Just $85 million has been released from the federal government’s flagship $1.5 billion manufacturing program since it was announced in 2020.
The biggest grants are currently being held up by government ministers’ input on independent recommendations, and await a final decision by the Prime Minister to be announced in the run up to an election.
More than 16 months since launching, it is also unclear if the program touted by Scott Morison to create at least 80,000 jobs in the COVID-19 recovery has created a single one.
At a Senate Estimates hearing Thursday, Industry department officials revealed an underspend in the first year of the Modern Manufacturing Strategy (MMS) and what will likely be another this financial year.
Across both 2020/21 and 2021/22 the Industry department has budgeted to spend nearly $550 million under the $1.5 billion MMS. So far, only a little over half of this – $292 million – has been executed, with just $85 million of this actually making it to businesses.
The department’s chief economist told the hearing it was not possible to say if any of the support has directly resulted in any new manufacturing jobs because it was yet to receive reports on any projects directly funded by the MMS.
The $1.5 billion Modern Manufacturing Strategy was announced by Scott Morison in October 2020 as the flagship COVID-19 economic recovery program.
Most of the funding is for a $1.3 billion Modern Manufacturing Initiative, designed to help Australian manufacturers in priority sectors to scale, collaborate and commercialise with co-funding grants.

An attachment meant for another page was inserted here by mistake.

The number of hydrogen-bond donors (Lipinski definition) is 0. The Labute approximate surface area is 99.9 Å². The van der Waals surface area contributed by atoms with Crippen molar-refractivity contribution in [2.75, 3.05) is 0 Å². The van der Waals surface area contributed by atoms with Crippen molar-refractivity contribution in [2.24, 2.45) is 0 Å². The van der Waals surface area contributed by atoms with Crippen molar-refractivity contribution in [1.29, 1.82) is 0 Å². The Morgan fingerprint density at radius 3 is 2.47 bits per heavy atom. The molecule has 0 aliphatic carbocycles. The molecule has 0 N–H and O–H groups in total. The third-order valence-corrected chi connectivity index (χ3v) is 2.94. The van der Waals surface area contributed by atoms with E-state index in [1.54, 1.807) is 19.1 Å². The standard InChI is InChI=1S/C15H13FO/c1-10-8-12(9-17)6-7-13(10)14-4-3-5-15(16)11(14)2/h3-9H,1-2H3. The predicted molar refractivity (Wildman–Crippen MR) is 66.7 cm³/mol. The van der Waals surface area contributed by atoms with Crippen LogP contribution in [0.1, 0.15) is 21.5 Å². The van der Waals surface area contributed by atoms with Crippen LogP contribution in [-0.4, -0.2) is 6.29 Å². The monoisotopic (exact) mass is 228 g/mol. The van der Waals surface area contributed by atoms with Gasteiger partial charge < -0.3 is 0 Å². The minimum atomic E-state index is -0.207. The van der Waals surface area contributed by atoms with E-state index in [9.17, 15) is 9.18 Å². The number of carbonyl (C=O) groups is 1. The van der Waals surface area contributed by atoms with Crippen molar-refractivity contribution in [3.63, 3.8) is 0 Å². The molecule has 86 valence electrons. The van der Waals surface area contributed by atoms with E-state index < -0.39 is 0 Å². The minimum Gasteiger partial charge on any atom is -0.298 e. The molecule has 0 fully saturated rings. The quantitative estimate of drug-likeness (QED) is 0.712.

The $800 million collaboration stream of the initiative is the largest, with individual grants between $20 million and $200 million available for large-scale manufacturing projects.
Applications for the collaboration stream opened in August last year and closed less than a month later. This means applications have now been considered for at least five months but no decision has been made on which manufacturers will receive grants.
The Industry department on Thursday confirmed it received 86 applications for collaboration stream funding and deemed 81 eligible, handing them to an independent panel of 40 industry experts for review and a merit “score”.
This panel has completed its review, effectively making its recommendations for recipients. But a decision will not be made until government ministers from relevant portfolios like Health, Defence, and Environment provide input on the applications.
Department officials said the ministers had already received written advice on the recommended applicants from Industry minister Angus Taylor but have not finalised their input, which officials acknowledged could change which applicants are awarded the large grants.
Prime Minister Scott Morrison will make the ultimate decision after discussing the applications with cabinet ministers, while his announcement are expected to be made shortly before the election.
Labor has warned this structure has “baked in” rorts to the $1.5 billion program following a series of other grant politicisation scandals under the Morison government.
Industry department officials defended the timeframe and grant process, telling the hearing the large and complex nature of projects applying for collaboration grants meant a robust assessment process is needed and is occurring, while minister’s input is consistent with the grant guidelines.
Government senator Zed Seselja also said the process was rightly robust for the large grants. Asked if grants were being deliberately delayed to time announcements with an election, he replied “not to my knowledge, no”.
“What’s important is that we get the process right, and that’s what everyone is endeavoring to do,” Mr Seselja said.
Round two of the smaller Integration and Translation streams were also brought forward late last year, with winners also now expected to be announced before the election. The government blocked the release of departmental briefing documents for these streams last year.
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